I read your recent editorial on the subject of random street searches. You imply that the police have the authority to "stop-and-frisk" people on the street because they "look suspicious" or because they (the police) have a "hunch" that they are criminals. Nothing could be further from the case.
For their own protection, police may perform a quick surface search of the person's outer clothing for weapons if they have reasonable suspicion that the person stopped is armed. This reasonable suspicion must be based on "specific and articulable facts" and not merely upon an officer's hunch as you suggest.
This permitted police action is often referred to as a "Terry stop" and is authorized by the 1968 U.S. Supreme Court case of Terry v. Ohio, which held that the Fourth Amendment prohibition on unreasonable searches and seizures is not violated when a police officer stops a suspect on the street and searches him without probable cause to arrest, if the police officer has a reasonable suspicion that the person has committed, is committing, or is about to commit a crime.
I would be interested in knowing how you or The Associated Press can make the claim that over one million people a year are detained and frisked simply because they might be criminals. What is the evidence to support this claim? How was this figure derived? If the figure is based on actual court cases that were tossed because the police could not point to "specific and articulable facts" to justify their stops then the figure would certainly have validity.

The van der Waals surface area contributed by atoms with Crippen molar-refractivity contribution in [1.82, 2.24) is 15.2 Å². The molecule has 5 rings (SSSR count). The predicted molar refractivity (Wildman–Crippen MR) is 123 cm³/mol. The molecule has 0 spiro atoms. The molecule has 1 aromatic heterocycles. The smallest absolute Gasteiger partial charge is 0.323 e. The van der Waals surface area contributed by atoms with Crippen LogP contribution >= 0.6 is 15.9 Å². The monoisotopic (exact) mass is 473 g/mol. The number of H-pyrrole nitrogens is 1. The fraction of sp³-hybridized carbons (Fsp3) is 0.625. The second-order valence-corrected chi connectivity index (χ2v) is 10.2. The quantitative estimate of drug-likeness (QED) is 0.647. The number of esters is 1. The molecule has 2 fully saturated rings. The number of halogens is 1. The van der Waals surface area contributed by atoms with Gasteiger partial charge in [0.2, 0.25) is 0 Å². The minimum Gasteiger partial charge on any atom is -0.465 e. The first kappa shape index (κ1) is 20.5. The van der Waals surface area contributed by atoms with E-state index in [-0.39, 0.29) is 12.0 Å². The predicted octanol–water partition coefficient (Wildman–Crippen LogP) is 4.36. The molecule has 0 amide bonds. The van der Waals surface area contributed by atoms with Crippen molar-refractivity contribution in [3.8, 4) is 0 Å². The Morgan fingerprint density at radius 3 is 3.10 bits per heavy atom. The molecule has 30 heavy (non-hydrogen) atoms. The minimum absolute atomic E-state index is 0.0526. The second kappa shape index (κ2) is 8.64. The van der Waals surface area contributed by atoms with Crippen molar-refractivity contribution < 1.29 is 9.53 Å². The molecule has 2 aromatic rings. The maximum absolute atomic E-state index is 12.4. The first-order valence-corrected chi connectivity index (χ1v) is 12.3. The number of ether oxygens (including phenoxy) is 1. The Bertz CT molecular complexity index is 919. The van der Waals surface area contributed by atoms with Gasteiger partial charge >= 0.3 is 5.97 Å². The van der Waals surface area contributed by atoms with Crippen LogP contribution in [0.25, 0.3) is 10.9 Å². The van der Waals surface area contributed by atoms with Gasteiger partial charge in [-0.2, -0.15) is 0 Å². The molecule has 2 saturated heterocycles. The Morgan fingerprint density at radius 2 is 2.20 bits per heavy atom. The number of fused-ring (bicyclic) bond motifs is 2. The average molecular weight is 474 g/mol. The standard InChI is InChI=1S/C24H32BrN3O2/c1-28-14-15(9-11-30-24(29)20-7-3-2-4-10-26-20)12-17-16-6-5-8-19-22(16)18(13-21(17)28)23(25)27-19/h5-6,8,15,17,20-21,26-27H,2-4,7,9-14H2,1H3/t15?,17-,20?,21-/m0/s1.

But if, as your editorial seems to suggest, it is based only on the number of stops that did not result in arrests then I question the validity of your claim. That is, the fact that the stop did not result in an arrest proves nothing unless it can be demonstrated that the officer lacked a suspicion based on "specific articulable facts" to justify his or her stop. Otherwise your figure is based on pure speculation.
I am growing weary of reports and studies, especially those coming from organizations with a political agenda and news outlets like the AP, that make conclusory pronouncements without revealing the methodology behind their studies. These sorts of studies usually have absolutely no validity but they do tend to inflame the sentiments of the general population thereby making the work of the police much more difficult and dangerous than it ought to be.
Charles B. Phillips